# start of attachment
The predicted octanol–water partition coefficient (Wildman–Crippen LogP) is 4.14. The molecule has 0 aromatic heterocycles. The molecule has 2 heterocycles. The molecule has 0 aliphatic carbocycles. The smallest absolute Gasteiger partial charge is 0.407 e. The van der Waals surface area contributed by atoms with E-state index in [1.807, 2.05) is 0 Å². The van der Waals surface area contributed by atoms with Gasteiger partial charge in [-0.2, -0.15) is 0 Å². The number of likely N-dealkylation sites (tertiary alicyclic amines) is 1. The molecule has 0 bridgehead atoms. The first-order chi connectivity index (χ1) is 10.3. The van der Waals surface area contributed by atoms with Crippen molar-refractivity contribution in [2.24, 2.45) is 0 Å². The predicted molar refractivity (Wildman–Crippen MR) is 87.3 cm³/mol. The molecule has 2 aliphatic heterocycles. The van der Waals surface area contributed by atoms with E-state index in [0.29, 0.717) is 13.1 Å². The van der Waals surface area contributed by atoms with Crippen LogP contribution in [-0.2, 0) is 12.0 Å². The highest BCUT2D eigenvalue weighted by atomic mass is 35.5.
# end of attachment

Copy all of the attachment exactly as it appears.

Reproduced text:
The predicted octanol–water partition coefficient (Wildman–Crippen LogP) is 4.14. The molecule has 0 aromatic heterocycles. The molecule has 2 heterocycles. The molecule has 0 aliphatic carbocycles. The smallest absolute Gasteiger partial charge is 0.407 e. The van der Waals surface area contributed by atoms with E-state index in [1.807, 2.05) is 0 Å². The van der Waals surface area contributed by atoms with Gasteiger partial charge in [-0.2, -0.15) is 0 Å². The number of likely N-dealkylation sites (tertiary alicyclic amines) is 1. The molecule has 0 bridgehead atoms. The first-order chi connectivity index (χ1) is 10.3. The van der Waals surface area contributed by atoms with Crippen molar-refractivity contribution in [2.24, 2.45) is 0 Å². The predicted molar refractivity (Wildman–Crippen MR) is 87.3 cm³/mol. The molecule has 2 aliphatic heterocycles. The van der Waals surface area contributed by atoms with E-state index in [0.29, 0.717) is 13.1 Å². The van der Waals surface area contributed by atoms with Crippen LogP contribution in [-0.2, 0) is 12.0 Å². The highest BCUT2D eigenvalue weighted by atomic mass is 35.5.